These are busy days. A newly-completed doll comes to life every hour or so. We are packing up for a show tomorrow and Sunday at Mt. Ararat High School in Topsham. Here we have Miranda, a strong-minded young mermaid. Below her is Ulrich, who holds a mouse. Beneath him is a full-bearded Santa in red plaid. I look forward to quiet winter days with time to write more about Alice Miller books.
While I sew I am a news junkie and after I sew I read great books, like Alice Miller’s FOR YOUR OWN GOOD. Oh how familiar that title sounds! She speaks about “poisonous pedagogy” and I add, thanks to Ms. Miller, several characteristics to the list of forbidden traits ~ children in my past were not allowed to exhibit exuberance, because all emotions off the “golden mean” were unacceptable. I remember being in my twenties, and after spending time away, realizing that I did not know how to come down off a high. In addition, children must not wonder or ask too many questions. Neither must a child become attached to any person or object. No well-worn stuffies or favorite blankies, no imaginary companions comforted my childhood.
How fortunate, that I was incapable of adhering to the system! I must have been the cause of great distress to my elders, but I survive and thrive today, and am free.
And here is The Great Tomte, busy about the evergreens, the yew, after exploring the woodpile.
Today we picked sorrel, mesclun, thyme, fennel and dug up the last of the beets and carrots. We checked the cold frame, where new red leaf lettuce has sprouted. As you can see, Tasha keeps a close watch on our activities.
As soon as we fill the feeders with sunflower seed the wild birds arrive for a feast.
This morning I am finishing up a felted pouch from the WOODLAND KNITS book. It turned out large and roomy, and the llama yarn did not felt as well as I would have liked. I have searched through my stash, picked out some Rowan Scottish Tweed sock yarn and several sets of the double-point needles usually used for socks. I am determined to create a little felted pouch about the size of a bird nest, in which I will set one of my dolls.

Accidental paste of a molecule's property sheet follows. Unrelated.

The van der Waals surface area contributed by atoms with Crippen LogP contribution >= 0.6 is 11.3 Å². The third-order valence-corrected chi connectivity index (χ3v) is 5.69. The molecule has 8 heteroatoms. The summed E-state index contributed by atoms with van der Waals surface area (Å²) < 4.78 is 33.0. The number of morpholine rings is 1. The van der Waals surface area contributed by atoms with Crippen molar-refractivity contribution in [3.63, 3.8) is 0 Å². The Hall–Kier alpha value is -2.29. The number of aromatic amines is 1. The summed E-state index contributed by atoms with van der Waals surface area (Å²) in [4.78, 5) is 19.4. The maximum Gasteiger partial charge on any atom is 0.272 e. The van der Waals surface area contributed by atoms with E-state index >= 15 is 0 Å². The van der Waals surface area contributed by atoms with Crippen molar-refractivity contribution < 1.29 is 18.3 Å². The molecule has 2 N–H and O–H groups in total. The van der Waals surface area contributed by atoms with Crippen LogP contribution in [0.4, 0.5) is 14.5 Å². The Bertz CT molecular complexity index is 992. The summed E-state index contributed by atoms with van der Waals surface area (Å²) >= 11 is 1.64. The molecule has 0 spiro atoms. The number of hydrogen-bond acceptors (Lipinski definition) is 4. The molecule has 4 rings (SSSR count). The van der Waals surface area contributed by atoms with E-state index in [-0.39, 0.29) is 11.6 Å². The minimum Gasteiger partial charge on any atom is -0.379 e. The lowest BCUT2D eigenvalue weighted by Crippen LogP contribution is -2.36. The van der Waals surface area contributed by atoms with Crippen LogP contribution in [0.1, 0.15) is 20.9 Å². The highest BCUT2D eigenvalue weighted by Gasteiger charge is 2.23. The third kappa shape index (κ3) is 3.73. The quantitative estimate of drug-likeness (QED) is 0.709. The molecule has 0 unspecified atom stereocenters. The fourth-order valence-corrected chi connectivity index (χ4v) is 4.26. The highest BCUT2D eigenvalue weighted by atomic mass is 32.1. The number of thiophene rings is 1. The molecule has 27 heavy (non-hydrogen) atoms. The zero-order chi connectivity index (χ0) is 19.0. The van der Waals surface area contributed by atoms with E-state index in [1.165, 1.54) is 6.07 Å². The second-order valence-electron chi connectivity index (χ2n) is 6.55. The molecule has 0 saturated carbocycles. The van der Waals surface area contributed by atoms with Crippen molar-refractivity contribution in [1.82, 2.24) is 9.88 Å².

One of the most charming touches for the pouch is the set of three knitted leaves that twist about the strap.
The oak leaves that I pressed in wax paper bags have held their color and remain flat.
These are busy days for the doll maker.
This peaceful face, autumn poets, deep red begonias in a garden planter, the statue that stands through sleet in winter and is planted with hanging vines and flowers in summer, the garden steps with moss, a Shakespeare garden, old paintings, the deep orange maple, chickadees flitting in weblike patterns to and from the sunflowers, nasturtiums in banks on the white picket fence, an old edition of the short pieces of Brahms, COME AWAY ~ a few red raspberries ripening each day, silks, carpets of fallen pine needles, REACH ~ Do not speak ~ Irish fisherman yarn in creamy white, sweet cider, DO NOT THINK ~ spinning wheel, spinning golden dun fleece, winter songs, DO NOT THINK ~ bulbs to plant, embroideries, new tubes of transparent paints, recipes, illustrations, waxed furniture, laces, pink and rose and wine ~
BREAKING OBSESSIVE THOUGHT ~
Autumn is here. The maples leaves in front of the house are daily deeper shades of flaming rust.
I am stoking the winter cupboard with quinoa in three shades, with sesame tahini, raw pumpkin and sunflower seeds, dark organic chocolate, and a Greek yogurt surpassing all others. Yes, I have visited the Morning Glory natural food store!
In my garden the lupine seeds that I planted a year ago have decided to bloom!
In my continuing effort to read all of Dostoyevsky I am about halfway through the difficult novel DEMONS, translated by Pevear and Volokhonsky, and savor the challenge of pondering whether this is a political/historical novel or a psychological novel, or both.
I continue to spin the grayish-oatmeal wool fleece and will soon ply another ball of yarn for the winter shawl that so far looks blizzard-worthy.
These days are very busy with the challenge to complete eighty (80) dolls by October 25. I picked up a small bagful of Star Anise to decorate the gnome hats. Today I will sew a liripiper dressed in the hottest orange print you might have ever seen, and some tiny orange finger puppets are coming up. It’s not every year that a show is scheduled for just before Halloween. I am working on a small wizard hat as well, with an ornate buckle on the band.